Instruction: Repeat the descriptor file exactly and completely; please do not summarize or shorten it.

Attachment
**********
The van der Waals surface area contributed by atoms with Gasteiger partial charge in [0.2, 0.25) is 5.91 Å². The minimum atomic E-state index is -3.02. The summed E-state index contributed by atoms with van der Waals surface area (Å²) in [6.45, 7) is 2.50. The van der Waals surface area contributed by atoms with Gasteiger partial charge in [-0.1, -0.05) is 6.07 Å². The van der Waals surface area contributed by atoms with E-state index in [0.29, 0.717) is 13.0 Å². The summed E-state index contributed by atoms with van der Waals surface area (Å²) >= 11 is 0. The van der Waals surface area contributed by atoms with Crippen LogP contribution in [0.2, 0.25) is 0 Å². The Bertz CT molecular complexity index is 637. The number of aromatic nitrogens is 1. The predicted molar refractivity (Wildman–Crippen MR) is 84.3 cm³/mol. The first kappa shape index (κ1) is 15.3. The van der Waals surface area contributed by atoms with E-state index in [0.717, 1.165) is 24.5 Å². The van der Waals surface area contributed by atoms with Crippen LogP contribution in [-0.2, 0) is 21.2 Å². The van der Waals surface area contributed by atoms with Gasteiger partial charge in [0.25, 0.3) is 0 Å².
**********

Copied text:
The van der Waals surface area contributed by atoms with Gasteiger partial charge in [0.2, 0.25) is 5.91 Å². The minimum atomic E-state index is -3.02. The summed E-state index contributed by atoms with van der Waals surface area (Å²) in [6.45, 7) is 2.50. The van der Waals surface area contributed by atoms with Gasteiger partial charge in [-0.1, -0.05) is 6.07 Å². The van der Waals surface area contributed by atoms with E-state index in [0.29, 0.717) is 13.0 Å². The summed E-state index contributed by atoms with van der Waals surface area (Å²) >= 11 is 0. The van der Waals surface area contributed by atoms with Crippen LogP contribution in [0.2, 0.25) is 0 Å². The Bertz CT molecular complexity index is 637. The number of aromatic nitrogens is 1. The predicted molar refractivity (Wildman–Crippen MR) is 84.3 cm³/mol. The first kappa shape index (κ1) is 15.3. The van der Waals surface area contributed by atoms with E-state index in [0.717, 1.165) is 24.5 Å². The van der Waals surface area contributed by atoms with Crippen LogP contribution in [-0.2, 0) is 21.2 Å². The van der Waals surface area contributed by atoms with Gasteiger partial charge in [0.25, 0.3) is 0 Å².